The community of faith headed by Christ, the body of Christ in the world (see 1 Cor 12:12-27; Eph 1:22-23, 4:12, 5:29-30). Baptism is full initiation into the church, and all baptized persons are members of the church (BCP, pp. 299, 854). The church is the community of the New Covenant, the People of God, the New Israel, the Temple of the Holy Spirit, a holy nation, a royal priesthood, and the pillar and ground of truth (see BCP, p. 854). The church is described in the Nicene Creed as one, holy, catholic, and apostolic (see BCP, pp. 358-359). It is described as one because it is one body headed by Christ; holy because the Holy Spirit dwells in it, consecrating and guiding the members of the church; catholic because the church proclaims the whole Christian faith to all people, to the end of time; and apostolic because it continues in the teaching and fellowship of the apostles, and it is sent to fulfill Christ's mission to all people (BCP, p. 854). We believe that Christ's presence is available in the life and sacraments of the church for our salvation, even though the church does not yet embody or represent Christ in a perfect way, and the four characteristics or "marks" of the church have not yet been perfectly realized. The fallibility of the church was recognized in Anglicanism by the Thirty-Nine Articles in the sixteenth century (see Articles XIX and XXI, BCP, pp. 871, 872).
The Episcopal theologian William Porcher DuBose noted that Christ in the NT frequently means humanity in Christ or humanity in the church, as Adam in the NT frequently means humanity or the human race. Christ is the head of the church, and we are to share Christ's salvation in and through the church. We are to be one in Christ and one with each other in Christ through the church. The mission of the church is to restore all people to unity with God and each other. The church pursues its mission through prayer and worship, proclaiming the gospel, and promoting justice, peace, and love. The church completes its mission through the ministry of all its members (BCP, p. 855).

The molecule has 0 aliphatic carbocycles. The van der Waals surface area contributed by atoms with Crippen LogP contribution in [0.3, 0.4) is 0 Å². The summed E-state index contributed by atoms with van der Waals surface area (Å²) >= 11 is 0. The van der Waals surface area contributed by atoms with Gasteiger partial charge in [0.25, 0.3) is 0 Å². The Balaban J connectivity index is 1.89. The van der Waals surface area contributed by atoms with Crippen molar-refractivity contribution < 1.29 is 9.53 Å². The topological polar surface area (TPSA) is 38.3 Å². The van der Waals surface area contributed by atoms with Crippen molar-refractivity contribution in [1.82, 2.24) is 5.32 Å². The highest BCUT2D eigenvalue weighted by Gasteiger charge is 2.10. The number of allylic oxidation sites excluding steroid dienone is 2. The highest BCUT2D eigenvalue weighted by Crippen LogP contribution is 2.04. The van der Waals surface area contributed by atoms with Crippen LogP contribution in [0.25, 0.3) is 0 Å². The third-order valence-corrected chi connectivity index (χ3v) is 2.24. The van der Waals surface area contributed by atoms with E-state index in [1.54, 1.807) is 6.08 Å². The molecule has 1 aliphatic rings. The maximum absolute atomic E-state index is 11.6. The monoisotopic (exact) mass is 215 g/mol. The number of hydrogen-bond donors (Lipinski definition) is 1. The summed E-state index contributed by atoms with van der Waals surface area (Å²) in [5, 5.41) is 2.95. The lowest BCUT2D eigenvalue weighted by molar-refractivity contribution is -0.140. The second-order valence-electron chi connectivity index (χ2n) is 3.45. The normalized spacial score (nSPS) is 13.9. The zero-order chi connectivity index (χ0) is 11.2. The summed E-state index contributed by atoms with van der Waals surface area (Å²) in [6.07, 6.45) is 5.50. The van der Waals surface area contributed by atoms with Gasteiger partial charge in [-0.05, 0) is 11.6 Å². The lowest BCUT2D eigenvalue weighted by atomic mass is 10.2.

The term "church" is from Greek words kyriakon, "belonging to the Lord," and ekklesia, "assembly." Church can also indicate a particular church body or denomination, such as the Episcopal Church; or a particular congregation or parish; or the building or place where a congregation gathers. The Hymnal 1982 provides sections of hymns for "The Church" (Hymns 517-527) and "The Church's Mission" (Hymns 528-544), including "The Church's one foundation" (Hymn 525), "Let saints on earth in concert sing" (Hymn 526), and "Spread, O spread, thou mighty word" (Hymn 530).